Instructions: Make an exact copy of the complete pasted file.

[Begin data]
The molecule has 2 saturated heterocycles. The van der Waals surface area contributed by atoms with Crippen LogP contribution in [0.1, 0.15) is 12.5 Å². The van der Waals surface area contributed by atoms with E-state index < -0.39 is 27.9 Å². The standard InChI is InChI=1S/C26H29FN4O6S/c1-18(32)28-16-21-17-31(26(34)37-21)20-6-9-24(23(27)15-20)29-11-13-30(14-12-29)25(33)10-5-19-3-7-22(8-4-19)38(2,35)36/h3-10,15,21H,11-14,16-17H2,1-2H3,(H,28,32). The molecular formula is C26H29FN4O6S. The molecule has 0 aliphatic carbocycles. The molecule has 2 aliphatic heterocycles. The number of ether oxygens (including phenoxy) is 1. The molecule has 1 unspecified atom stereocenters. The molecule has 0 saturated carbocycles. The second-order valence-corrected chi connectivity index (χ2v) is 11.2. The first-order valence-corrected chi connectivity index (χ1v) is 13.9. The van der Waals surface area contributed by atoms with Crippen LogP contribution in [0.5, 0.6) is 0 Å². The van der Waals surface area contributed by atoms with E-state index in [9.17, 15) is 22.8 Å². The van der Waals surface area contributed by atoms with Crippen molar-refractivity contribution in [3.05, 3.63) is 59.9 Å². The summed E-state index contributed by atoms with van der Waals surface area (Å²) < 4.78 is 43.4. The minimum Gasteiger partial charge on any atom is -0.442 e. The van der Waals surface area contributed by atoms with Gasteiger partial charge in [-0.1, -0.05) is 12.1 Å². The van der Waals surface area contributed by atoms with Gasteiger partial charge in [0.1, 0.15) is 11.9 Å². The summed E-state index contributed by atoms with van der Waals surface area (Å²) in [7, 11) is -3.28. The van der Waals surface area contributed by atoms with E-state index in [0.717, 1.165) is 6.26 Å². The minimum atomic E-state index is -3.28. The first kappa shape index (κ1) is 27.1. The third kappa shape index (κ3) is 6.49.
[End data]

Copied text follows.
The molecule has 2 saturated heterocycles. The van der Waals surface area contributed by atoms with Crippen LogP contribution in [0.1, 0.15) is 12.5 Å². The van der Waals surface area contributed by atoms with E-state index < -0.39 is 27.9 Å². The standard InChI is InChI=1S/C26H29FN4O6S/c1-18(32)28-16-21-17-31(26(34)37-21)20-6-9-24(23(27)15-20)29-11-13-30(14-12-29)25(33)10-5-19-3-7-22(8-4-19)38(2,35)36/h3-10,15,21H,11-14,16-17H2,1-2H3,(H,28,32). The molecular formula is C26H29FN4O6S. The molecule has 0 aliphatic carbocycles. The molecule has 2 aliphatic heterocycles. The number of ether oxygens (including phenoxy) is 1. The molecule has 1 unspecified atom stereocenters. The molecule has 0 saturated carbocycles. The second-order valence-corrected chi connectivity index (χ2v) is 11.2. The first-order valence-corrected chi connectivity index (χ1v) is 13.9. The van der Waals surface area contributed by atoms with Crippen LogP contribution in [0.5, 0.6) is 0 Å². The van der Waals surface area contributed by atoms with E-state index in [9.17, 15) is 22.8 Å². The van der Waals surface area contributed by atoms with Crippen molar-refractivity contribution in [3.05, 3.63) is 59.9 Å². The summed E-state index contributed by atoms with van der Waals surface area (Å²) < 4.78 is 43.4. The minimum Gasteiger partial charge on any atom is -0.442 e. The van der Waals surface area contributed by atoms with Gasteiger partial charge in [-0.1, -0.05) is 12.1 Å². The van der Waals surface area contributed by atoms with Gasteiger partial charge in [0.1, 0.15) is 11.9 Å². The summed E-state index contributed by atoms with van der Waals surface area (Å²) in [7, 11) is -3.28. The van der Waals surface area contributed by atoms with E-state index in [0.717, 1.165) is 6.26 Å². The minimum atomic E-state index is -3.28. The first kappa shape index (κ1) is 27.1. The third kappa shape index (κ3) is 6.49.